It's not always intuitive to calculate the hard Dollar ROI from HR and TA initiatives. That’s why we created this course. We want to help you develop the mindset, skills, and frameworks to better articulate the value gained from these projects.
In this five-part crash course, we cover the basics of defining the ROI for your new HR Tech initiatives. We’ll also show you how to calculate measurable ROI, and how to use this in pitching new HR Tech initiatives to your number-crunching CFO.
What is ROI and What it's Not
To get started, we’ll walk you through the basics of ROI, why it's important for you to consider when you develop a pitch to incorporate HR-related technology in your company, and how to make the most of your pitch.
Watch our first video to get started, then read through the key takeaways below.
Distinguishing ROI from project outcome
As we get started, first let’s talk about what HR Tech ROI is - and what it isn’t.
When we take on a project, we often focus on the project’s completed outcome as a justification of ROI. However, this isn’t always the case. What’s worse, misrepresenting your project outcome as ROI can negatively impact your standing with high-level executives if it’s clear that you did not, in fact, achieve the ROI goals you set out to achieve.
An Example: New Career Site
Let’s say you are getting ready to pitch a proposal for a new career website to help draw more job candidates. Your job is to convince the executives that this is not only money well spent, but that it will save the company in terms of employee acquisition costs.
What’s Not ROI?
How beautiful a new career site looks, how mobile-friendly it is, or how informative employee testimonials are do not influence your ROI. Although these are great considerations, they do not influence the primary driver of your project - reducing acquisition costs.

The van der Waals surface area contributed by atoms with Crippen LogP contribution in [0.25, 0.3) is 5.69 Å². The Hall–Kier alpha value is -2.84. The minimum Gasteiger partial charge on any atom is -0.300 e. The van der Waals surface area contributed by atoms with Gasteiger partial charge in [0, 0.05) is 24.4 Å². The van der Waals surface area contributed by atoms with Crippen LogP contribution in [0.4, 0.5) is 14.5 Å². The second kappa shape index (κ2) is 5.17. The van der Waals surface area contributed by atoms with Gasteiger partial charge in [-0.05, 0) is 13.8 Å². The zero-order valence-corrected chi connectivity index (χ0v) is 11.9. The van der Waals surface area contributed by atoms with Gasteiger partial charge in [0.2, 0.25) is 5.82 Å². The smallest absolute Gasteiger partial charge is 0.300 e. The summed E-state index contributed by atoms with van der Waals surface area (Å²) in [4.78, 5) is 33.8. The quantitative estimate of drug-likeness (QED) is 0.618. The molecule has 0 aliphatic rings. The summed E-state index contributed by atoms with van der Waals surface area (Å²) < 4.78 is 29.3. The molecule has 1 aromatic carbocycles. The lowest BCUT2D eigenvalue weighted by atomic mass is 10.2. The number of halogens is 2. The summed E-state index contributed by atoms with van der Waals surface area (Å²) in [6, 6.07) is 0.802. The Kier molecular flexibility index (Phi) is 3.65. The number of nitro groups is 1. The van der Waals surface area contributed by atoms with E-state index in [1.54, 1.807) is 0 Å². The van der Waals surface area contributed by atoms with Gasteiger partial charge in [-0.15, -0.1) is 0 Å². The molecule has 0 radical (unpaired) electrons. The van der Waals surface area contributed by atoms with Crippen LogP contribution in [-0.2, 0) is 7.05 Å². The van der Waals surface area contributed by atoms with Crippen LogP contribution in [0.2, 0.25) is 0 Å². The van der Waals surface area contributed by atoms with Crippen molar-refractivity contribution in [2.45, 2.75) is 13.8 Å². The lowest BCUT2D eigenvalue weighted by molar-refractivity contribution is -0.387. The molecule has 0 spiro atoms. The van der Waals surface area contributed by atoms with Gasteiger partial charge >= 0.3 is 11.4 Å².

What is ROI?
Your ROI, or return on investment, is the monetary gain from a new implementation.
In this case, the implementation is the new career site. Since the objective of the site is to reduce acquisition costs, the ROI will be the money it saves your company on candidate acquisition once it’s up and running.
Now, let’s take a look at what the hard Dollar ROI actually is.
Buyer beware, there is some math below (again, you may want to watch the video to really understand this).
With your current site, let’s say you have 1,000 people visiting per month, which leads to an average of 50 job applications. With your new site, you still expect to have 1,000 visitors per month. However, you expect more applications because the new design has a better layout, more information on company culture, etc.
Let’s say you are projecting 100 applicants per month instead of 50. This means your conversion rate of visitors to applicants increased from 5% to 10%. You are also projecting that those extra 50 applicants turn into an extra 5 new hires per month.
We will also assume your company has an average acquisition cost of $5,000 per employee spent on recruiting agency firms, job ads, etc. The 5 new hires you gain from the new career site don’t incur these costs.
That’s $25,000 your company does not have to spend because those new hires will come through the improved channels without any additional effort. That is the hard dollar ROI.
Again, the true ROI comes from the increased number of applicants you are receiving from your new site, and how this affects your overall acquisition costs - not from how great it looks.
Even though the aesthetics play into the applicants’ desire to apply, your measurable result is that the cost per applicant goes down. That’s the ROI. And that’s what’s going to get you the funding you need for your projects.
- Think through one of your upcoming initiatives and distill the value into how it will impact your business in dollars and cents.
- Write down a few sentences to guide your thinking. For example, "We want to buy a new sourcing tool. This will allow our recruiters to be more efficient and should mean that each one can hire XX engineers per month. This means we'll spend $YY less on third-party recruiters."
- Share your analysis with a colleague or peer at another company and get feedback. Let them know you are doing this to get better and don’t mind being critiqued.
Calculation: ROI from Cost per Hire
In this chapter we’re going to calculate the ROI for HR Tech that will help decrease the cost per hire. Please watch the video below, and read through the summary below.
Throughout the course, I encourage you to visit the HR Tech ROI page on our website. On this page you’ll find easy-to-download excel calculators for many different types of HR Tech ROI calculations, along with specific videos to explain each one in detail.
Here's the summary of today's lesson (again, watch the video!)
Calculating Cost per Hire
There are a lot of factors that go into calculating the average cost per new hire. Things like online tools, internal employees for recruiting, job board subscriptions/postings, media spend, and so on.
All these factors must be added up, and then divided by the number of people needed to determine the average cost per hire.